Lat/Long

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I need to build a Heat Map for our executive team displaying saturation of certain geographically defined areas.  Sadly, QB doesn't allow for a heat map organically, and most tools require the use of Lat/Long in order to render correctly.
Does anyone know of a formula that would convert the organic "Address" field into a Lat/Long?
Thanks,

Mike
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Mike

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Posted 1 year ago

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Ⲇanom the ultimate (Dan Diebolt), Champion

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You are going to have to use script to do the geocoding of the address.

This code:
async function geocodeAddress(address, key) {
  let response = await fetch(`https://maps.googleapis.com/maps/api/geocode/json?address=${address}`);
  let data = await response.json();
  return data;
}
var address = "1600 Amphitheatre Parkway, Mountain+View, CA";
var key = "";
geocodeAddress(address)
  .then(data => console.log(JSON.stringify(data, null, "  ")));
Returns JSON which includes the lat/lon values::

https://pastebin.com/CZiAy9gd

Notes

(1) You may have to get a key from Google for your planned usage:.

https://developers.google.com/maps/documentation/geocoding/start

(2) If you use a key you have to add it the the URL being fetched
(Edited)
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Matthew Neil

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If you already have the Lat & Long, you can plug those into the address 1 and address 2 respectively, and qb will map it for you. 

As far as heat maps, they haven't added that update yet, but it is coming.  For now you can add a summary chart for the counts in certain regions if that helps.
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Matthew

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What would be the easiest way to run this on existing data in a table? A formula field?
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Huh?  Are you asking about Dan's script posting?
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Matthew

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I am indeed.
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The only way I know who to do this is to use a 3rd party add on like Juiced who can produce maps and record the geocodes into Quick Base fields so they do not have to be re-geocoded each time. 

Maybe Dan has some other magic, but I thought that you now need to have a Subscription contract with Google to routinely do geocoding.  I thought is no longer a free service from Google although perhaps they allow small volumes for free.  But I think for the maps or the usage of the geocodes to be fast, they need to get calculated once and recorded in Quick Base as geocoding is relatively slow. My experience with Juiced is they are able to geocode at a rate of about 3 per second, which sounds fast, but if you have 1000 addresses on report, that would take 50 minutes!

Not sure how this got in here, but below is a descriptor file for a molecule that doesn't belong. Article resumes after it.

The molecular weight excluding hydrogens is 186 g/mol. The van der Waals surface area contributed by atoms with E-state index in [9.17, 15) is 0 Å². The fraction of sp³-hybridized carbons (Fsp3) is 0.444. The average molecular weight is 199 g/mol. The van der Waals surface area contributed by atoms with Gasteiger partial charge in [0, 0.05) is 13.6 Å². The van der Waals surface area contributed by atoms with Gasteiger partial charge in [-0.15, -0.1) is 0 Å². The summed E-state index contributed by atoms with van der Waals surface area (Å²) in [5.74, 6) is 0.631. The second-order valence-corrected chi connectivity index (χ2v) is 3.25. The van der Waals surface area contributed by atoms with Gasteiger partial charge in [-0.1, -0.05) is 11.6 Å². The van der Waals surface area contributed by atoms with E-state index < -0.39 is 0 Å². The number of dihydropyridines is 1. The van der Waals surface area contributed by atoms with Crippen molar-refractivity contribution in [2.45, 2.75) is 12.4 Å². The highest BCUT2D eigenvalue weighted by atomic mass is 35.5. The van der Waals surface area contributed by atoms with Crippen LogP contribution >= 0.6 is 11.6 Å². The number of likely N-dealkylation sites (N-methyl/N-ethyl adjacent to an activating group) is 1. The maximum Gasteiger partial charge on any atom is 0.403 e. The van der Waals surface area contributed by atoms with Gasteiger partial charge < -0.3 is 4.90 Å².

But in our use case, we just code Customer Accounts that are not already geocoded, so there may just be a few each day.  So we run a dummy map of accounts not geocoded each day and Juiced writes the missing geocodes into a pair of lat long fields of the customer Account record.
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Matthew

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I simply need to convert the address field into lat and lng every time one is added.
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Matthew

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I have a subscription to google cloud for many various projects I work on outside of quickbase. So the api key is no issue. I can export the data and re-import it with updated lng/lat information for all existing locations. But if I wanted to update a location as it comes in what would be the best route here without paying a fortune to have an addon installed to quickbase. 
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Ⲇanom the ultimate (Dan Diebolt), Champion

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My script does exactly what you want. There is a little additional code that is needed to grab the address from the open form and after geo-coding stuff the lat and lon into fields.

Also many Google services are free and/or don't require a key when used below a rather generous threshold.
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Matthew

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Thanks Dan, any guidance on how to get this rolling inside of quickbase? I am unfamiliar with some of the javascript practices and workarounds outside of making buttons inside of qb app.
(Edited)
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Matthew

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I suppose I could try the image onload technique or run every added location through zapier parsing the address with the js code to update the record.
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Ⲇanom the ultimate (Dan Diebolt), Champion